WebRTC World Feature Article

March 14, 2013

For Online Communications, WebRTC is the Future

The concept of Web-based real time communications (WebRTC) has been flying around a lot lately, but the sheer potential of this technology is leaving users wondering about its overall implications to communicating online.

For many, however, it is clear: WebRTC represents the future of Web-based communications, and services like Skype and FaceTime will have their work cut out for them to keep up.

The idea of WebRTC is comparatively simple: it's geared to take Web browsers and turn them into fully realized communications devices, in real time, using a set of JavaScript APIs to unlock a wide variety of functions that weren't previously available, like video chatting, file sharing, voice calling and more – all from a browser. As impressive – and ambitious – as this sounds by itself, it's not the end of the line. It’s merely the beginning.

Developers are already working on ways to integrate this kind of technology into other applications, even in gaming, to make the system even more robust than its introductory level called for.

Before WebRTC, explained Alan Johnston, a Distinguished Engineer with Avaya who wrote a book on the subject, bringing such technology to Web-based applications was possible but extremely difficult. Developers needed to understand things like communications protocols and selecting stacks.

Worse, in many cases, working with stacks required licensing, which only made things more complex and difficult. But with WebRTC, the standards are much simpler, and can be implemented with API calls.

This lowers development costs, speeds up development, and improves the level of interaction for websites, making users happier overall.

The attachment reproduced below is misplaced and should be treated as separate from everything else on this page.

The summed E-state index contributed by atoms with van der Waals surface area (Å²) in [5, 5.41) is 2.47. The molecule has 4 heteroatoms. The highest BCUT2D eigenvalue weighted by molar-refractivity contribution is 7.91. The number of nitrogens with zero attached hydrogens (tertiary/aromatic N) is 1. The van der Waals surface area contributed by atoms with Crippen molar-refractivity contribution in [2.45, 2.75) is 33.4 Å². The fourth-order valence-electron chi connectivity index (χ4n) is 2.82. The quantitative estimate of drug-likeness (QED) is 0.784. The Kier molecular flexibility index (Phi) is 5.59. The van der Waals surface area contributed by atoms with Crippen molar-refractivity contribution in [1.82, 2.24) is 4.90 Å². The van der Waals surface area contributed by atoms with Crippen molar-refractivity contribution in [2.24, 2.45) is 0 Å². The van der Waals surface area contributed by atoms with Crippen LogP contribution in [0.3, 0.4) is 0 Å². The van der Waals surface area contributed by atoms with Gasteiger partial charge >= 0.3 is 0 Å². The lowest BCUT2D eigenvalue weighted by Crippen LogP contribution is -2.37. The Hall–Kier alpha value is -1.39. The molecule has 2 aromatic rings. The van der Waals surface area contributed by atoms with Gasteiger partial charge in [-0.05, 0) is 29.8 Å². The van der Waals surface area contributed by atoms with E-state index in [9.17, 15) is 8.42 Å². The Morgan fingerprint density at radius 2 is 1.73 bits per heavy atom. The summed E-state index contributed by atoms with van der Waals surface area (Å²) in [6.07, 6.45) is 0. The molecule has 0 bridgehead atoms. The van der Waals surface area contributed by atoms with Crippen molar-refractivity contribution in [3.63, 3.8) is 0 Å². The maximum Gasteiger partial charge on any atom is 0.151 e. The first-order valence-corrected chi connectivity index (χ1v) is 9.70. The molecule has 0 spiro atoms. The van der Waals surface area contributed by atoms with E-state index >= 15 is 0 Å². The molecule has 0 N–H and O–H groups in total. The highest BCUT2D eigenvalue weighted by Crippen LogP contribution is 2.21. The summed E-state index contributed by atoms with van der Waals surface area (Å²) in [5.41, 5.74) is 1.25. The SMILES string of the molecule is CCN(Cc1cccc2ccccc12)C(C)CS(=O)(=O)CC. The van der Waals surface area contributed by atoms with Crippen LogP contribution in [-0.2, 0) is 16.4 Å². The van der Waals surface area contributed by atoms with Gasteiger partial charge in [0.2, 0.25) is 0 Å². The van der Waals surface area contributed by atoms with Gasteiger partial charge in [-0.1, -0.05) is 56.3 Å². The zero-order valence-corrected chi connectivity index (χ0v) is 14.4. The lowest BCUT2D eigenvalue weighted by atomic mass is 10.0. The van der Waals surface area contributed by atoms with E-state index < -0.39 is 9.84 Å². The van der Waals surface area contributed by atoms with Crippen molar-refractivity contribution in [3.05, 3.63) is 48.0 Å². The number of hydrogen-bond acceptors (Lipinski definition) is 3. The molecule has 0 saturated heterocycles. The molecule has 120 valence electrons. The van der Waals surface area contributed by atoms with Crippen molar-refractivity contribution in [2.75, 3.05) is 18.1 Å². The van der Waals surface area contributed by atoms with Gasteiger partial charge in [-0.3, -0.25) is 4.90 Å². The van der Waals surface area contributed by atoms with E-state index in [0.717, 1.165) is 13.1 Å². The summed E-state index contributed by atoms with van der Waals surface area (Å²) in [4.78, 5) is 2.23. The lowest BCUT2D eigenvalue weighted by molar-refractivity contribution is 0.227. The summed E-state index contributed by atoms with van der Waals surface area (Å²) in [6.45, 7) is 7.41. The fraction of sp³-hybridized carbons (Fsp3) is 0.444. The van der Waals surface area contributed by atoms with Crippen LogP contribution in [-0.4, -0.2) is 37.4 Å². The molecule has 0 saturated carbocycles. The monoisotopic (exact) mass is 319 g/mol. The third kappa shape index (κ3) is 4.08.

Perhaps best of all, these features can be accomplished without the need for plug-ins, which have been shown historically to be a way for malware to get into a system. The fact that all these features can be made available right on a browser, without plug-ins, also improves overall functionality; it was reportedly quite common that users would plan a conference call for a certain day only to discover their plans could not go off as scheduled because one user in the chain – possibly more – didn't have the necessary plug-ins to get the call rolling.

Eventually, WebRTC will likely go mobile as well, and that too will likely shake up the face of mobile as we know it even further. It's not that the idea of WebRTC doesn't have some problems with it; there are some challenges brewing in the form of what video codec to use – some backing VP8 and others backing H.264, each for different reasons – but even these problems are likely to get solved and boiled down within the coming months.

Perhaps the biggest advantage of WebRTC is that it's a system still in a comparative infancy. This movement is just starting to move, and has serious potential to be the next big thing in communications before long.

With a lot of benefits on its side, users will likely be very interested in getting to work with WebRTC, and an interested user base covers a multitude of problems.

Edited by Braden Becker


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